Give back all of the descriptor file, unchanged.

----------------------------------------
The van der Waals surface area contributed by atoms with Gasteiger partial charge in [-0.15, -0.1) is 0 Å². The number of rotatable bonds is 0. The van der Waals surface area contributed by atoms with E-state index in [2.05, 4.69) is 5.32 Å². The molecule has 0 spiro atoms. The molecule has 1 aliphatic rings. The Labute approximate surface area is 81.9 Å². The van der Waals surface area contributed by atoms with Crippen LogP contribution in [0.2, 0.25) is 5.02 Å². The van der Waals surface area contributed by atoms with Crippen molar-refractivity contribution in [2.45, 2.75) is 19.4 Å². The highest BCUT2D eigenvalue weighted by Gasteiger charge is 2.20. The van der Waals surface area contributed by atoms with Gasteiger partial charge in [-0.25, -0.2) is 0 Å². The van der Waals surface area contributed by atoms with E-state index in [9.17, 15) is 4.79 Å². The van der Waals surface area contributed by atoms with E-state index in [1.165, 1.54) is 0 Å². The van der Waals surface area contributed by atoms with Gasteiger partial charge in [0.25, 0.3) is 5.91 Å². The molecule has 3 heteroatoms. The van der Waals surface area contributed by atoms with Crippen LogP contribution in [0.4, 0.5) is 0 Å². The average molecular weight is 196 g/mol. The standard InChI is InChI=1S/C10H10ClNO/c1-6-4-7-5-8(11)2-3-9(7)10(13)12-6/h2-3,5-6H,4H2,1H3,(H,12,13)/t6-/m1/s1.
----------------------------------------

The van der Waals surface area contributed by atoms with Gasteiger partial charge in [-0.15, -0.1) is 0 Å². The number of rotatable bonds is 0. The van der Waals surface area contributed by atoms with E-state index in [2.05, 4.69) is 5.32 Å². The molecule has 0 spiro atoms. The molecule has 1 aliphatic rings. The Labute approximate surface area is 81.9 Å². The van der Waals surface area contributed by atoms with Crippen LogP contribution in [0.2, 0.25) is 5.02 Å². The van der Waals surface area contributed by atoms with Crippen molar-refractivity contribution in [2.45, 2.75) is 19.4 Å². The highest BCUT2D eigenvalue weighted by Gasteiger charge is 2.20. The van der Waals surface area contributed by atoms with Gasteiger partial charge in [-0.25, -0.2) is 0 Å². The van der Waals surface area contributed by atoms with E-state index in [9.17, 15) is 4.79 Å². The van der Waals surface area contributed by atoms with E-state index in [1.165, 1.54) is 0 Å². The van der Waals surface area contributed by atoms with Gasteiger partial charge in [0.25, 0.3) is 5.91 Å². The molecule has 3 heteroatoms. The van der Waals surface area contributed by atoms with Crippen LogP contribution in [0.4, 0.5) is 0 Å². The average molecular weight is 196 g/mol. The standard InChI is InChI=1S/C10H10ClNO/c1-6-4-7-5-8(11)2-3-9(7)10(13)12-6/h2-3,5-6H,4H2,1H3,(H,12,13)/t6-/m1/s1.